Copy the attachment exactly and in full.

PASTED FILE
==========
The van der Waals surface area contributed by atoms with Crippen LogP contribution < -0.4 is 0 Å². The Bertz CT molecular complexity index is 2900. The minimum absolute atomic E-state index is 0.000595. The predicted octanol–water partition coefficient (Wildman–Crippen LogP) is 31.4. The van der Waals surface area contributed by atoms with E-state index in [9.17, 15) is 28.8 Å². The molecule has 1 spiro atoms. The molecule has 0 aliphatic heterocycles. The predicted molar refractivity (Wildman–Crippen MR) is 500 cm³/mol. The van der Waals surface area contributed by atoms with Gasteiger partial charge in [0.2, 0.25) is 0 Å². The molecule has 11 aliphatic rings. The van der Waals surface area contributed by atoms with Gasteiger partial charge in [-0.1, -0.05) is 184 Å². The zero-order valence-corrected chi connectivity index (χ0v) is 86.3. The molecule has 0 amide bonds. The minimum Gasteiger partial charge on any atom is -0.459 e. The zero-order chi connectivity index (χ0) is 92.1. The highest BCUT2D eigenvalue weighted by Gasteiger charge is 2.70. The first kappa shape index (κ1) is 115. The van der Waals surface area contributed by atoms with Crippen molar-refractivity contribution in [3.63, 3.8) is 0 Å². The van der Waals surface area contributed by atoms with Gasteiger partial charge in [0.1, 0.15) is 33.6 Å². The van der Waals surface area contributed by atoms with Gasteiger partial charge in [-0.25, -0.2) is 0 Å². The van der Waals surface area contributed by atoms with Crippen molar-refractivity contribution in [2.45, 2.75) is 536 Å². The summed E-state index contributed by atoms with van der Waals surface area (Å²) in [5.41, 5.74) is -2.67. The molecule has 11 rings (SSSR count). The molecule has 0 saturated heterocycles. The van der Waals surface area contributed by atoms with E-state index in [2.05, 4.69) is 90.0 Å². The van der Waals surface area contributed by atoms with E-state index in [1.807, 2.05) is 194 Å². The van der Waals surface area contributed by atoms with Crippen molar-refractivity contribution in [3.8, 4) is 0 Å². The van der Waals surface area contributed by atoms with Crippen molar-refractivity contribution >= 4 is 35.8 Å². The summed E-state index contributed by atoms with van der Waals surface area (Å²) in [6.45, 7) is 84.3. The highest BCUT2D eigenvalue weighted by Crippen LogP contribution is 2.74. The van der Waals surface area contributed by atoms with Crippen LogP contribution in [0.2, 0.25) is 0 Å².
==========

The van der Waals surface area contributed by atoms with Crippen LogP contribution < -0.4 is 0 Å². The Bertz CT molecular complexity index is 2900. The minimum absolute atomic E-state index is 0.000595. The predicted octanol–water partition coefficient (Wildman–Crippen LogP) is 31.4. The van der Waals surface area contributed by atoms with E-state index in [9.17, 15) is 28.8 Å². The molecule has 1 spiro atoms. The molecule has 0 aliphatic heterocycles. The predicted molar refractivity (Wildman–Crippen MR) is 500 cm³/mol. The van der Waals surface area contributed by atoms with Gasteiger partial charge in [0.2, 0.25) is 0 Å². The molecule has 11 aliphatic rings. The van der Waals surface area contributed by atoms with Gasteiger partial charge in [-0.1, -0.05) is 184 Å². The zero-order valence-corrected chi connectivity index (χ0v) is 86.3. The molecule has 0 amide bonds. The minimum Gasteiger partial charge on any atom is -0.459 e. The zero-order chi connectivity index (χ0) is 92.1. The highest BCUT2D eigenvalue weighted by Gasteiger charge is 2.70. The first kappa shape index (κ1) is 115. The van der Waals surface area contributed by atoms with Crippen molar-refractivity contribution in [3.63, 3.8) is 0 Å². The van der Waals surface area contributed by atoms with Gasteiger partial charge in [0.1, 0.15) is 33.6 Å². The van der Waals surface area contributed by atoms with Gasteiger partial charge in [-0.25, -0.2) is 0 Å². The van der Waals surface area contributed by atoms with Crippen molar-refractivity contribution in [2.45, 2.75) is 536 Å². The summed E-state index contributed by atoms with van der Waals surface area (Å²) in [5.41, 5.74) is -2.67. The molecule has 11 rings (SSSR count). The molecule has 0 saturated heterocycles. The van der Waals surface area contributed by atoms with E-state index in [2.05, 4.69) is 90.0 Å². The van der Waals surface area contributed by atoms with E-state index in [1.807, 2.05) is 194 Å². The van der Waals surface area contributed by atoms with Crippen molar-refractivity contribution in [3.8, 4) is 0 Å². The van der Waals surface area contributed by atoms with Crippen molar-refractivity contribution >= 4 is 35.8 Å². The summed E-state index contributed by atoms with van der Waals surface area (Å²) in [6.45, 7) is 84.3. The highest BCUT2D eigenvalue weighted by Crippen LogP contribution is 2.74. The van der Waals surface area contributed by atoms with Crippen LogP contribution in [0.2, 0.25) is 0 Å².